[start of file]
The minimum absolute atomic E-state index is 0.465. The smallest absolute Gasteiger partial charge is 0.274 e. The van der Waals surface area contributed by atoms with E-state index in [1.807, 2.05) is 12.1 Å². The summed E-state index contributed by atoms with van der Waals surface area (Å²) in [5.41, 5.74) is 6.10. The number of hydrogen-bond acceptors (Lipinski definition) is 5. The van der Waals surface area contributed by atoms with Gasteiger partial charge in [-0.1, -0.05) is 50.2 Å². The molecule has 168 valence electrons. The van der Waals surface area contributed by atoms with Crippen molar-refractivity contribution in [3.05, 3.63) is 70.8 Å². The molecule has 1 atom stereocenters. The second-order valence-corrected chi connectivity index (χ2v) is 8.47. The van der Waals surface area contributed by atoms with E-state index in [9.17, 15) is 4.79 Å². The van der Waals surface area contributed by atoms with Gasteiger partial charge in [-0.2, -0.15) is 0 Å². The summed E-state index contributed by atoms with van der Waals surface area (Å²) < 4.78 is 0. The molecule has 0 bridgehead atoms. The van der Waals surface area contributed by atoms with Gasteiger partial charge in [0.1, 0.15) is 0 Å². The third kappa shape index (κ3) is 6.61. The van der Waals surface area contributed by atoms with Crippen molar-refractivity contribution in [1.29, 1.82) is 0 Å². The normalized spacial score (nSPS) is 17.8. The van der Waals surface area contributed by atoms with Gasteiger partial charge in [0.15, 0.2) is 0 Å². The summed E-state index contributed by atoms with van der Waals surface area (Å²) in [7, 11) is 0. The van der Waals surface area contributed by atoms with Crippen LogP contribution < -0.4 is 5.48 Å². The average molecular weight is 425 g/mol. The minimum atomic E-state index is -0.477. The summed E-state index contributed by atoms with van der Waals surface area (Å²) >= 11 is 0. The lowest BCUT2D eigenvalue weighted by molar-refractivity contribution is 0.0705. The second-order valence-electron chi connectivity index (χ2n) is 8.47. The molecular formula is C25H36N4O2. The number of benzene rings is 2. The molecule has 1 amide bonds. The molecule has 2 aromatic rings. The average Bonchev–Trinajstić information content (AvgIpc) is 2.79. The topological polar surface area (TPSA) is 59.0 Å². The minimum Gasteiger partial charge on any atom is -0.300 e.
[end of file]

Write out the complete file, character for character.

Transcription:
The minimum absolute atomic E-state index is 0.465. The smallest absolute Gasteiger partial charge is 0.274 e. The van der Waals surface area contributed by atoms with E-state index in [1.807, 2.05) is 12.1 Å². The summed E-state index contributed by atoms with van der Waals surface area (Å²) in [5.41, 5.74) is 6.10. The number of hydrogen-bond acceptors (Lipinski definition) is 5. The van der Waals surface area contributed by atoms with Gasteiger partial charge in [-0.1, -0.05) is 50.2 Å². The molecule has 168 valence electrons. The van der Waals surface area contributed by atoms with Crippen molar-refractivity contribution in [3.05, 3.63) is 70.8 Å². The molecule has 1 atom stereocenters. The second-order valence-corrected chi connectivity index (χ2v) is 8.47. The van der Waals surface area contributed by atoms with E-state index in [9.17, 15) is 4.79 Å². The van der Waals surface area contributed by atoms with Gasteiger partial charge in [-0.2, -0.15) is 0 Å². The summed E-state index contributed by atoms with van der Waals surface area (Å²) < 4.78 is 0. The molecule has 0 bridgehead atoms. The van der Waals surface area contributed by atoms with Gasteiger partial charge in [0.1, 0.15) is 0 Å². The third kappa shape index (κ3) is 6.61. The van der Waals surface area contributed by atoms with Crippen molar-refractivity contribution in [1.29, 1.82) is 0 Å². The normalized spacial score (nSPS) is 17.8. The van der Waals surface area contributed by atoms with Gasteiger partial charge in [0.15, 0.2) is 0 Å². The summed E-state index contributed by atoms with van der Waals surface area (Å²) in [7, 11) is 0. The van der Waals surface area contributed by atoms with Crippen LogP contribution < -0.4 is 5.48 Å². The average molecular weight is 425 g/mol. The minimum atomic E-state index is -0.477. The summed E-state index contributed by atoms with van der Waals surface area (Å²) >= 11 is 0. The lowest BCUT2D eigenvalue weighted by molar-refractivity contribution is 0.0705. The second-order valence-electron chi connectivity index (χ2n) is 8.47. The molecular formula is C25H36N4O2. The number of benzene rings is 2. The molecule has 1 amide bonds. The molecule has 2 aromatic rings. The average Bonchev–Trinajstić information content (AvgIpc) is 2.79. The topological polar surface area (TPSA) is 59.0 Å². The minimum Gasteiger partial charge on any atom is -0.300 e.